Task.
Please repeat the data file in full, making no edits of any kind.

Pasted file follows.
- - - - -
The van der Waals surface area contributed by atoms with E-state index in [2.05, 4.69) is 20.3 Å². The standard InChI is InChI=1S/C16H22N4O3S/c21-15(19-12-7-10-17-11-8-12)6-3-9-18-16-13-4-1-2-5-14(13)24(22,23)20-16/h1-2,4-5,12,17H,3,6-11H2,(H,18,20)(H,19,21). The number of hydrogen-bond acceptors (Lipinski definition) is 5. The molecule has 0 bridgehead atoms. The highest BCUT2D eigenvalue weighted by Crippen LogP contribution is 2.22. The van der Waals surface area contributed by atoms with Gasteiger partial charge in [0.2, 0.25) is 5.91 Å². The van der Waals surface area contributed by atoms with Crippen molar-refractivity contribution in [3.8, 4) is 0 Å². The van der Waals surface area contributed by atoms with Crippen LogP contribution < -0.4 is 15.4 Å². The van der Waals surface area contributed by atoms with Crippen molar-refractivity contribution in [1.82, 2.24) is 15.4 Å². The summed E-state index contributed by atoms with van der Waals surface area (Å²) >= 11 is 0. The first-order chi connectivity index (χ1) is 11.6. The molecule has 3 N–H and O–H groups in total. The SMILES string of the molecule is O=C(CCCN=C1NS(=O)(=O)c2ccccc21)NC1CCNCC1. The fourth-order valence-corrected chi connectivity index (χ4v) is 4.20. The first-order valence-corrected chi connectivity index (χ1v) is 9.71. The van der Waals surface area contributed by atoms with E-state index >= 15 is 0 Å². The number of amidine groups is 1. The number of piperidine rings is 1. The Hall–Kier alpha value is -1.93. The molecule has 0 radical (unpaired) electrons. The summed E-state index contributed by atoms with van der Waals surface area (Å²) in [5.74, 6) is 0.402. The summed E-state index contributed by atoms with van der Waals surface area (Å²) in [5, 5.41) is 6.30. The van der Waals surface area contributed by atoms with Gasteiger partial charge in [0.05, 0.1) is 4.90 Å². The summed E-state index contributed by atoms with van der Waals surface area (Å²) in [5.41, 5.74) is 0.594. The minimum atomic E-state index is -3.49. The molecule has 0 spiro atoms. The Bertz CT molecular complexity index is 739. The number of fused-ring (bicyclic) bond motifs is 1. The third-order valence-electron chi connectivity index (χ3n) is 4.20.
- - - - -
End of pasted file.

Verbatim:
The van der Waals surface area contributed by atoms with E-state index in [2.05, 4.69) is 20.3 Å². The standard InChI is InChI=1S/C16H22N4O3S/c21-15(19-12-7-10-17-11-8-12)6-3-9-18-16-13-4-1-2-5-14(13)24(22,23)20-16/h1-2,4-5,12,17H,3,6-11H2,(H,18,20)(H,19,21). The number of hydrogen-bond acceptors (Lipinski definition) is 5. The molecule has 0 bridgehead atoms. The highest BCUT2D eigenvalue weighted by Crippen LogP contribution is 2.22. The van der Waals surface area contributed by atoms with Gasteiger partial charge in [0.2, 0.25) is 5.91 Å². The van der Waals surface area contributed by atoms with Crippen molar-refractivity contribution in [3.8, 4) is 0 Å². The van der Waals surface area contributed by atoms with Crippen LogP contribution < -0.4 is 15.4 Å². The van der Waals surface area contributed by atoms with Crippen molar-refractivity contribution in [1.82, 2.24) is 15.4 Å². The summed E-state index contributed by atoms with van der Waals surface area (Å²) >= 11 is 0. The first-order chi connectivity index (χ1) is 11.6. The molecule has 3 N–H and O–H groups in total. The SMILES string of the molecule is O=C(CCCN=C1NS(=O)(=O)c2ccccc21)NC1CCNCC1. The fourth-order valence-corrected chi connectivity index (χ4v) is 4.20. The first-order valence-corrected chi connectivity index (χ1v) is 9.71. The van der Waals surface area contributed by atoms with E-state index >= 15 is 0 Å². The number of amidine groups is 1. The number of piperidine rings is 1. The Hall–Kier alpha value is -1.93. The molecule has 0 radical (unpaired) electrons. The summed E-state index contributed by atoms with van der Waals surface area (Å²) in [5.74, 6) is 0.402. The summed E-state index contributed by atoms with van der Waals surface area (Å²) in [5, 5.41) is 6.30. The van der Waals surface area contributed by atoms with Gasteiger partial charge in [0.05, 0.1) is 4.90 Å². The summed E-state index contributed by atoms with van der Waals surface area (Å²) in [5.41, 5.74) is 0.594. The minimum atomic E-state index is -3.49. The molecule has 0 spiro atoms. The Bertz CT molecular complexity index is 739. The number of fused-ring (bicyclic) bond motifs is 1. The third-order valence-electron chi connectivity index (χ3n) is 4.20.